By Richard Thomas
Illegal rhino horn trade has reached the highest levels since the early 1990s, and illegal trade in ivory increased by nearly 300 percent from 1998 to 2011, according to a new report by U.S. Agency for International Development (USAID) partner TRAFFIC.
“This report provides critical insights into often violent and complex trade networks that will help countries target their law enforcement efforts. Wildlife trafficking not only endangers rhinos, elephants, and many other wildlife species, but also threatens national and international security as well as local livelihoods,” said Eric Postel, Assistant Administrator at USAID.
The report, Illegal trade in ivory and rhino horn: an assessment to improve law enforcement, is a key step to achieving USAID’s vision to adapt and deploy a range of development tools and interventions to significantly reduce illegal wildlife trafficking. The report was prepared by the wildlife monitoring network TRAFFIC in partnership with USAID. The assessment uses robust analysis to identify capacity gaps and key intervention points in countries combating wildlife trafficking.
Seizure data indicate that “the fundamental trade dynamic now lies between Africa and Asia,” according to the report. In China and Thailand, elephant ivory is fashioned into jewelry and carved into other decorative items, while wealthy consumers in Vietnam use rhino horn as a drug which they mistakenly believe cure hangovers and detoxify the body.
Rhinos and elephants are under serious poaching pressure throughout Africa, with even previously safe populations collapsing: Central Africa’s forest elephants have been reduced by an estimated 76 percent over the past 12 years while in Tanzania’s Selous Game Reserve, elephant numbers have fallen from 70,000 in 2007 to only 13,000 by late 2013. A record 1004 rhinos were poached in 2013 in South Africa alone—a stark contrast to the 13 animals poached there in 2007 before the latest crisis began. Record quantities of ivory were seized worldwide between 2011 and 2013, with an alarming increase in the frequency of large-scale ivory seizures (500 kg or more) since 2000. Preliminary data already show more large-scale ivory seizures in 2013 than in the previous 25 years. Although incomplete, 2013 raw data already represent the greatest quantity of ivory in these seizures in more than 25 years.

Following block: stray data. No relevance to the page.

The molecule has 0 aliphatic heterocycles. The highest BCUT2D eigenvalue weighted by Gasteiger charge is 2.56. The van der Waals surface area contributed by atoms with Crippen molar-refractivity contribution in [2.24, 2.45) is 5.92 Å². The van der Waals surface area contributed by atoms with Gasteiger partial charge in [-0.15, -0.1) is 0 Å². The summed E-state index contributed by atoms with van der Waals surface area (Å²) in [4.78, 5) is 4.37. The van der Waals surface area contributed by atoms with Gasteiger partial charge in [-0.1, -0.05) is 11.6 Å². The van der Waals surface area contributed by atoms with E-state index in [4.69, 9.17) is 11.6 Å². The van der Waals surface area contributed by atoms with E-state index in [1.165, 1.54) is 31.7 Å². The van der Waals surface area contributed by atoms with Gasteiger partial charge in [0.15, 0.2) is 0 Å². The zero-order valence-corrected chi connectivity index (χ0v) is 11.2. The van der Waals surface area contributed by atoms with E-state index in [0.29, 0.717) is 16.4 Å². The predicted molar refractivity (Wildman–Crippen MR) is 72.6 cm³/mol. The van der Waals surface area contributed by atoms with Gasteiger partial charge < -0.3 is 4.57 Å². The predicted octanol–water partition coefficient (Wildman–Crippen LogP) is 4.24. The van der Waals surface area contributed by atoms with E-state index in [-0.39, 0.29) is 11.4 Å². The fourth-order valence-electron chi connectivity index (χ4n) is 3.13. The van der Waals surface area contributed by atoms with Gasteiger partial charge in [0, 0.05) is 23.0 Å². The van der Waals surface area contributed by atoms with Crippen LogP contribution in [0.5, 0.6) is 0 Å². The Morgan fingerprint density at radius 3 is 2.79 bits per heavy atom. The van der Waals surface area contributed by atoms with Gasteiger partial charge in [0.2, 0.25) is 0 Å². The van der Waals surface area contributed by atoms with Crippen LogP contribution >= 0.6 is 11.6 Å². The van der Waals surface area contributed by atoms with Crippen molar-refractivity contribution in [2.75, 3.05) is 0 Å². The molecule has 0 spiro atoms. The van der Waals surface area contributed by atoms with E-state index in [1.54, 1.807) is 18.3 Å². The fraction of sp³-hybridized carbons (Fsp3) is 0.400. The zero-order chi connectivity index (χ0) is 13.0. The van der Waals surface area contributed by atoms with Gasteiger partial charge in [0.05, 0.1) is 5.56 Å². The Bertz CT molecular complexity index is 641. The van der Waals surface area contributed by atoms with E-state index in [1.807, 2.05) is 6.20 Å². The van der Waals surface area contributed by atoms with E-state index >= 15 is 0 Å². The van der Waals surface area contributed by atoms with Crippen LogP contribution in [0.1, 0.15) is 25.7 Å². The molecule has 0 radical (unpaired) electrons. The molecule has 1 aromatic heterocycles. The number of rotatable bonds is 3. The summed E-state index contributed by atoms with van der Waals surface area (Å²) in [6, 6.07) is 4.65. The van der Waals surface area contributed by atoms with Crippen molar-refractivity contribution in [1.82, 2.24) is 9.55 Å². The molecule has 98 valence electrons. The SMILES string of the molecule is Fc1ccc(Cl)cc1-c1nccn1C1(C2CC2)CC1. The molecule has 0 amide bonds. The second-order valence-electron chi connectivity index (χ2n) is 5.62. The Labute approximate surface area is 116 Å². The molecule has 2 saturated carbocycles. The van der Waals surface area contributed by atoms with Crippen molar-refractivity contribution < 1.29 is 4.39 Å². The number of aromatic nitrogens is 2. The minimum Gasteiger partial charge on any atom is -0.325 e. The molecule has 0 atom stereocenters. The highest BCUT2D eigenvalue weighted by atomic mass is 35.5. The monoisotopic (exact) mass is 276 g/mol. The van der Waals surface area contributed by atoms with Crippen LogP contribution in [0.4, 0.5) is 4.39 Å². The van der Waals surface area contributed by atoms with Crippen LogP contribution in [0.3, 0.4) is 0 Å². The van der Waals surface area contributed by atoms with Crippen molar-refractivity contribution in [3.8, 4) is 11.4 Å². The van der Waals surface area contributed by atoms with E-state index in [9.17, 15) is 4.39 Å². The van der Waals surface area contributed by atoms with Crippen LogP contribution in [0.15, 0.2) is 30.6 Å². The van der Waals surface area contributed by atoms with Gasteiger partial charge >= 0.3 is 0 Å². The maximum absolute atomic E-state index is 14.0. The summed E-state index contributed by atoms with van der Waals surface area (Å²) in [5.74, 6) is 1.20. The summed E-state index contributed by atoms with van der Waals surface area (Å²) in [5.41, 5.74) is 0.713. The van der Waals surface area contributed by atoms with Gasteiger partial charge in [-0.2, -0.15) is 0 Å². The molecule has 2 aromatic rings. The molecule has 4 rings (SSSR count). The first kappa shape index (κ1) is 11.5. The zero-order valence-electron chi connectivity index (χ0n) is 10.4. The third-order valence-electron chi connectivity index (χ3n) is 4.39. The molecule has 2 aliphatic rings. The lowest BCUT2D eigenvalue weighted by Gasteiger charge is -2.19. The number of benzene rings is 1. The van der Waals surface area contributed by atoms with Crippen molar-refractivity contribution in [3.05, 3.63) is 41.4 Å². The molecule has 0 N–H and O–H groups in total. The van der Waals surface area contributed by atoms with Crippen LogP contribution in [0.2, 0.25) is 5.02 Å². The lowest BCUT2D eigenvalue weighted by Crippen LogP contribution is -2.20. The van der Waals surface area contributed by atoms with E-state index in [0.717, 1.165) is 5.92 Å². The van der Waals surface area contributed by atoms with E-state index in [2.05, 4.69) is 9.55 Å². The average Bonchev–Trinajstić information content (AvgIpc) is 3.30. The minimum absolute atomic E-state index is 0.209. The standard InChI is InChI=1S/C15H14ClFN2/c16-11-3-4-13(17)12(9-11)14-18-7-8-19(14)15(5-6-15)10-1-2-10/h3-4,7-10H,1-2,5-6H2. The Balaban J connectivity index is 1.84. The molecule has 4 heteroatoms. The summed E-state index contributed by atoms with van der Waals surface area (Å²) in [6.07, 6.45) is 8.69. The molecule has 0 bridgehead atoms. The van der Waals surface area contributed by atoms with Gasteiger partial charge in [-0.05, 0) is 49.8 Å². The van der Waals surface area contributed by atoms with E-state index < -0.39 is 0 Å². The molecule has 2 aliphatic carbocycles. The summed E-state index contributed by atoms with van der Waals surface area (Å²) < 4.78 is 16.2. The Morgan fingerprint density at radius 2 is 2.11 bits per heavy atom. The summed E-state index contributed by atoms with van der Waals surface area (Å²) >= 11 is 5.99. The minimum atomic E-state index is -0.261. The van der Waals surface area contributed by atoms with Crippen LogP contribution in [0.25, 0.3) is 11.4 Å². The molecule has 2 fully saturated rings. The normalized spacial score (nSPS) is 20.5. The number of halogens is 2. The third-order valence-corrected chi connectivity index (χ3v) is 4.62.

Both rhino horn and ivory trafficking are believed to function as Asian-run, African-based operations, with the syndicates increasingly relying on sophisticated technology to run their operations. In order to disrupt and apprehend the individuals behind them, the global response needs to be equally sophisticated.
“There’s no single solution to addressing the poaching crisis in Africa, and while the criminals master-minding and profiting from the trafficking have gotten smarter, so too must enforcement agencies, who need to improve collaborative efforts in order to disrupt the criminal syndicates involved in this illicit trade,” says Nick Ahlers, the leader of the Wildlife TRAPS Project.
Rhino horn is often smuggled by air, using international airports as transit points between source countries in Africa and demand countries in Asia. Since 2009, the majority of ivory shipments have involved African seaports, increasingly coming out of East Africa. As fewer than 5 percent of export containers are examined in seaports, wildlife law enforcement relies greatly on gathering and acting on intelligence to detect illegal ivory shipments.
The report recommends further developing coordinated, specialized intelligence units to disrupt organized criminal networks by identifying key individuals and financial flows and making more high level arrests. Also critically important are improved training, law enforcement technology, and monitoring judiciary processes at key locations in Africa and Asia.
TRAFFIC: Illegal trade in ivory and rhino horn: an assessment to improve law enforcement (pdf)